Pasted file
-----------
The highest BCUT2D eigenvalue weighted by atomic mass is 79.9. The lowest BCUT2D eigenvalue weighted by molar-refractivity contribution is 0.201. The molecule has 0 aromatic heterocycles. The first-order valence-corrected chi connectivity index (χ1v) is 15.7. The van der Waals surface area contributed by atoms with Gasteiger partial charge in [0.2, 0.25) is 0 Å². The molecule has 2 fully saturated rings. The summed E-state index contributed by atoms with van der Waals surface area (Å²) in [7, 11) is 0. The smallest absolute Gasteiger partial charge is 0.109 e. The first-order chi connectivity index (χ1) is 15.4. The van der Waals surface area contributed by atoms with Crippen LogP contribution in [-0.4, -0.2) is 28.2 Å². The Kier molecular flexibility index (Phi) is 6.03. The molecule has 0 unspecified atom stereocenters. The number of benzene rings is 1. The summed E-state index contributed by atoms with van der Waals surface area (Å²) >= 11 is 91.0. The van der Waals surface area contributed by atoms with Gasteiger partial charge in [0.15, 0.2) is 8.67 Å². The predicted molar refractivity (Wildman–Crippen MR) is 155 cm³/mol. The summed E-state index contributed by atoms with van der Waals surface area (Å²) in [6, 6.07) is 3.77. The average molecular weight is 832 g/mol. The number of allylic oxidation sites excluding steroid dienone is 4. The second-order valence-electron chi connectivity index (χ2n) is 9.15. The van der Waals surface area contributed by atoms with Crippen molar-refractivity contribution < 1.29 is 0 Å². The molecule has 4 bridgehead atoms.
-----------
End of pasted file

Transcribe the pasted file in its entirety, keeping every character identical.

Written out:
The highest BCUT2D eigenvalue weighted by atomic mass is 79.9. The lowest BCUT2D eigenvalue weighted by molar-refractivity contribution is 0.201. The molecule has 0 aromatic heterocycles. The first-order valence-corrected chi connectivity index (χ1v) is 15.7. The van der Waals surface area contributed by atoms with Gasteiger partial charge in [0.2, 0.25) is 0 Å². The molecule has 2 fully saturated rings. The summed E-state index contributed by atoms with van der Waals surface area (Å²) in [7, 11) is 0. The smallest absolute Gasteiger partial charge is 0.109 e. The first-order chi connectivity index (χ1) is 15.4. The van der Waals surface area contributed by atoms with Crippen LogP contribution in [-0.4, -0.2) is 28.2 Å². The Kier molecular flexibility index (Phi) is 6.03. The molecule has 0 unspecified atom stereocenters. The number of benzene rings is 1. The summed E-state index contributed by atoms with van der Waals surface area (Å²) >= 11 is 91.0. The van der Waals surface area contributed by atoms with Gasteiger partial charge in [0.15, 0.2) is 8.67 Å². The predicted molar refractivity (Wildman–Crippen MR) is 155 cm³/mol. The summed E-state index contributed by atoms with van der Waals surface area (Å²) in [6, 6.07) is 3.77. The average molecular weight is 832 g/mol. The number of allylic oxidation sites excluding steroid dienone is 4. The second-order valence-electron chi connectivity index (χ2n) is 9.15. The van der Waals surface area contributed by atoms with Crippen molar-refractivity contribution < 1.29 is 0 Å². The molecule has 4 bridgehead atoms.